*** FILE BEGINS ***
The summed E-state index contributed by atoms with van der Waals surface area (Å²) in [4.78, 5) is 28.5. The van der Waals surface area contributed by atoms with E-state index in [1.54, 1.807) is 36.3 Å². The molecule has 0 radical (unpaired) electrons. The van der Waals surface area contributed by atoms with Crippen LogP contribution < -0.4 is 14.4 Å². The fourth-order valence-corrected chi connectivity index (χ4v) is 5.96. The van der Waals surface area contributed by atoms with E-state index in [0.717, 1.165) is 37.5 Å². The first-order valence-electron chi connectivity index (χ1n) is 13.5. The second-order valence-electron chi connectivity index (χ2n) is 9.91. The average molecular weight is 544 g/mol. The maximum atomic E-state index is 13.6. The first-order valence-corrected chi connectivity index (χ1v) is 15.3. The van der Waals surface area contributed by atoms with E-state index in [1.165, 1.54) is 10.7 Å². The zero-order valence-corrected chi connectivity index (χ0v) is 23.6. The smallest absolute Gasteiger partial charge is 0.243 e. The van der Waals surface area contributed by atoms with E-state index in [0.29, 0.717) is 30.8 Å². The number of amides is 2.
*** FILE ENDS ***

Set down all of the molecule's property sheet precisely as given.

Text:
The summed E-state index contributed by atoms with van der Waals surface area (Å²) in [4.78, 5) is 28.5. The van der Waals surface area contributed by atoms with E-state index in [1.54, 1.807) is 36.3 Å². The molecule has 0 radical (unpaired) electrons. The van der Waals surface area contributed by atoms with Crippen LogP contribution < -0.4 is 14.4 Å². The fourth-order valence-corrected chi connectivity index (χ4v) is 5.96. The van der Waals surface area contributed by atoms with E-state index in [0.717, 1.165) is 37.5 Å². The first-order valence-electron chi connectivity index (χ1n) is 13.5. The second-order valence-electron chi connectivity index (χ2n) is 9.91. The average molecular weight is 544 g/mol. The maximum atomic E-state index is 13.6. The first-order valence-corrected chi connectivity index (χ1v) is 15.3. The van der Waals surface area contributed by atoms with E-state index in [1.165, 1.54) is 10.7 Å². The zero-order valence-corrected chi connectivity index (χ0v) is 23.6. The smallest absolute Gasteiger partial charge is 0.243 e. The van der Waals surface area contributed by atoms with E-state index in [0.29, 0.717) is 30.8 Å². The number of amides is 2.